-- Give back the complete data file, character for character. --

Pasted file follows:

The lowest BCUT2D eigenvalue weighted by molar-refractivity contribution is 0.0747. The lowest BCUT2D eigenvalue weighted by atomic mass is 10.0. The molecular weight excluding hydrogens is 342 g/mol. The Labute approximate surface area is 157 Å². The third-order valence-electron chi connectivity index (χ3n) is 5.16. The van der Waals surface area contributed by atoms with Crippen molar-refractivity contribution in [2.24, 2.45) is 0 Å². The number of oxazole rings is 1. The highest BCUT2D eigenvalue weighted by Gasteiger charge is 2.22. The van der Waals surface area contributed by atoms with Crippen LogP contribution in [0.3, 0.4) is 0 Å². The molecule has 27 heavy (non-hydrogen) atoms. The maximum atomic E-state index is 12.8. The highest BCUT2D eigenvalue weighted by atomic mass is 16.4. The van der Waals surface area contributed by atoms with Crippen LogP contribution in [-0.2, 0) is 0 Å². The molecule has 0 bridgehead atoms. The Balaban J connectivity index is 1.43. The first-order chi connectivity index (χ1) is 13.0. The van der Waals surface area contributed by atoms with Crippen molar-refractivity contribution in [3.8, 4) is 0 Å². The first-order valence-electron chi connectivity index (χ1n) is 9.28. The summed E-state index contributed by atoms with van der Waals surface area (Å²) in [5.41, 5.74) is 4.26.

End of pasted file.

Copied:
The lowest BCUT2D eigenvalue weighted by molar-refractivity contribution is 0.0747. The lowest BCUT2D eigenvalue weighted by atomic mass is 10.0. The molecular weight excluding hydrogens is 342 g/mol. The Labute approximate surface area is 157 Å². The third-order valence-electron chi connectivity index (χ3n) is 5.16. The van der Waals surface area contributed by atoms with Crippen molar-refractivity contribution in [2.24, 2.45) is 0 Å². The number of oxazole rings is 1. The highest BCUT2D eigenvalue weighted by Gasteiger charge is 2.22. The van der Waals surface area contributed by atoms with Crippen LogP contribution in [0.3, 0.4) is 0 Å². The molecule has 27 heavy (non-hydrogen) atoms. The maximum atomic E-state index is 12.8. The highest BCUT2D eigenvalue weighted by atomic mass is 16.4. The van der Waals surface area contributed by atoms with Crippen LogP contribution in [-0.2, 0) is 0 Å². The molecule has 0 bridgehead atoms. The Balaban J connectivity index is 1.43. The first-order chi connectivity index (χ1) is 13.0. The van der Waals surface area contributed by atoms with Crippen molar-refractivity contribution in [3.8, 4) is 0 Å². The first-order valence-electron chi connectivity index (χ1n) is 9.28. The summed E-state index contributed by atoms with van der Waals surface area (Å²) in [5.41, 5.74) is 4.26.